Did you see Monster-in-Law, the movie starring Jane Fonda and Jennifer Lopez? It had some pretty funny moments, but the sets are what really held my attention.
I especially liked the Craftsman Michael Vartan’s character lived in, so let’s take a closer look.
The Craftsman from “Monster-in-Law”
We don’t see much of the exterior in the movie, but the photo above was snapped during production.
Lopez is sweet and likable as Charlie, a temp who spends her days walking dogs and answering phones but dreams of being an artist. She doesn’t know what she’s getting into when she agrees to marry Kevin (Michael Vartan) until she meets his mother.
Charlie moves into Kevin’s house:
Actor Mark Ruffalo was reportedly asked to play the part of Kevin, but he declined.
Fonda is hilarious as Kevin’s mother Viola, who lends the movie its title.
n this shot, we can briefly see the staircase behind her:
In the DVD special features, we get a look behind the scenes and are treated to a couple of close-ups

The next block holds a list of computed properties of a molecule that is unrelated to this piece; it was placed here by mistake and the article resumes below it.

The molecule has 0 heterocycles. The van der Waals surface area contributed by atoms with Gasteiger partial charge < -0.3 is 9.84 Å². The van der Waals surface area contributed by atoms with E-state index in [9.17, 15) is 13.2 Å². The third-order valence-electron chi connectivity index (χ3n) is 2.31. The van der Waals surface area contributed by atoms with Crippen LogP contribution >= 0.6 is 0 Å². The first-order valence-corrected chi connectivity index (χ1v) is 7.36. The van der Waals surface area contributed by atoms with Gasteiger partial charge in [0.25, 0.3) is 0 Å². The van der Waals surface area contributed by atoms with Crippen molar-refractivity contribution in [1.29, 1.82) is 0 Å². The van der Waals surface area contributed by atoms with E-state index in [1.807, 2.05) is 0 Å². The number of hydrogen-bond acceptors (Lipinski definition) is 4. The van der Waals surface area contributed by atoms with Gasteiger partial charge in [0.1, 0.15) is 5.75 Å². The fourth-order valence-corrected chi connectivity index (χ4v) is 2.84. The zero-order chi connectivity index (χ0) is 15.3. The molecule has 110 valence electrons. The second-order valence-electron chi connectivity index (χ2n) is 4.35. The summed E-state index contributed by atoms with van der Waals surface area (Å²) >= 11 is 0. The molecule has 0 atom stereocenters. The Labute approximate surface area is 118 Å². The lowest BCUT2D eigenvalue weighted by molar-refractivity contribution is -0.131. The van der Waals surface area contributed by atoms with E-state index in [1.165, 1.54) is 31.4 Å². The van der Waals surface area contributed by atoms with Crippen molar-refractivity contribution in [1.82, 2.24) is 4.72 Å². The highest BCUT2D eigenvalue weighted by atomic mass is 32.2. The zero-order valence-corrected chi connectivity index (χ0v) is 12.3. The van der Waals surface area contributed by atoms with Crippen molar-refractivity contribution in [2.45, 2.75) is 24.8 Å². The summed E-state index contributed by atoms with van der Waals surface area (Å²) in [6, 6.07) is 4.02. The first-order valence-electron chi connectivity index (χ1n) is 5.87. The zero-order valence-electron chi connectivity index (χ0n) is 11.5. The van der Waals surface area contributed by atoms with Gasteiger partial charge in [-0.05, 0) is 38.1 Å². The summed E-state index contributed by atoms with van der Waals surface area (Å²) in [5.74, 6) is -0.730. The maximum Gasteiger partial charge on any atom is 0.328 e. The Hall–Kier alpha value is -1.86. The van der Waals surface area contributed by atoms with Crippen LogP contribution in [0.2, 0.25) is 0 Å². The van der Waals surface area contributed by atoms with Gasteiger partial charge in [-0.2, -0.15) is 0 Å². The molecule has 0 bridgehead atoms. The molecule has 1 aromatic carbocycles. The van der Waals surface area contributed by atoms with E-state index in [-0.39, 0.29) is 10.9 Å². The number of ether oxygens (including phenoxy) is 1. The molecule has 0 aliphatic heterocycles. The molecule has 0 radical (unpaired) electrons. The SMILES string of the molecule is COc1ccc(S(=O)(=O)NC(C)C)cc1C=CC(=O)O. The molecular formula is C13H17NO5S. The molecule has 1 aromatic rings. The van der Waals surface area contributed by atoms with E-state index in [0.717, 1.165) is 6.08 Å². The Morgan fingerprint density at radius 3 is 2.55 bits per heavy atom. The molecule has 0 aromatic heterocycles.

of the beautiful fireplace and the built-in shelves on either side of it:
Looking from the living room into the dining room and kitchen:
This was Fonda’s first film in 15 years. She has said that she based her character on her ex-husband, Ted Turner (!).
Charlie decides to add some of her own style to the house by painting a wall in the breakfast nook:
We never get to see how it turns out in the movie, but I spied it here in the Behind-the-Scenes featurette on the DVD:
The real house used for the exterior shots is in Pasadena.
The interiors were created on a soundstage. Here’s a behind-the-scenes photo of the sets being built:
Iamnotastalker did some excellent sleuth work and found the actual house that they used in Pasadena:
“In real life, it’s known as the Ross House and it was designed in 1911 by Alfred and Arthur Heineman, the same architectural team who was responsible for giving us Dylan’s house from Beverly Hills, 90210 and the Eppes house from the television series Numb3rs.”
“The Heineman brothers built the residence, which features Craftsman, Asian, and Neo-Classical design elements, for a rancher named Winslow Ross at a cost of $8,000. The house, which is on the National Register of Historic Places, boasts Batchelder tile work, a hand-painted mural, four bedrooms, three bathrooms, and a whopping 4,657 square feet of living space.”